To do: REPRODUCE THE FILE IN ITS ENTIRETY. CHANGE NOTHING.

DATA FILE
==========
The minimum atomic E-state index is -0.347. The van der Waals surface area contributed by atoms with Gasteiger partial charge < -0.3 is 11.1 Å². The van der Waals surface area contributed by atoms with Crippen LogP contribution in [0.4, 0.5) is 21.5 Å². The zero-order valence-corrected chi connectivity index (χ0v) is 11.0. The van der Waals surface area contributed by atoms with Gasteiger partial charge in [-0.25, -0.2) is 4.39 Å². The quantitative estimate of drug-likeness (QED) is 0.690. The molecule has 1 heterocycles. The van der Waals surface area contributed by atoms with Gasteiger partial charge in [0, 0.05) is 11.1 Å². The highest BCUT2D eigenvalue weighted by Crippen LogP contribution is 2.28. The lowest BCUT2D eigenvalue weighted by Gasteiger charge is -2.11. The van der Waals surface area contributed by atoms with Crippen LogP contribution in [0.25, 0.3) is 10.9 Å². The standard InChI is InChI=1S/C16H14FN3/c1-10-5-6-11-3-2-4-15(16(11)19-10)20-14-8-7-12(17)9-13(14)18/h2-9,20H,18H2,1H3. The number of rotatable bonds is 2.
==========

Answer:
The minimum atomic E-state index is -0.347. The van der Waals surface area contributed by atoms with Gasteiger partial charge < -0.3 is 11.1 Å². The van der Waals surface area contributed by atoms with Crippen LogP contribution in [0.4, 0.5) is 21.5 Å². The zero-order valence-corrected chi connectivity index (χ0v) is 11.0. The van der Waals surface area contributed by atoms with Gasteiger partial charge in [-0.25, -0.2) is 4.39 Å². The quantitative estimate of drug-likeness (QED) is 0.690. The molecule has 1 heterocycles. The van der Waals surface area contributed by atoms with Gasteiger partial charge in [0, 0.05) is 11.1 Å². The highest BCUT2D eigenvalue weighted by Crippen LogP contribution is 2.28. The lowest BCUT2D eigenvalue weighted by Gasteiger charge is -2.11. The van der Waals surface area contributed by atoms with Crippen LogP contribution in [0.25, 0.3) is 10.9 Å². The standard InChI is InChI=1S/C16H14FN3/c1-10-5-6-11-3-2-4-15(16(11)19-10)20-14-8-7-12(17)9-13(14)18/h2-9,20H,18H2,1H3. The number of rotatable bonds is 2.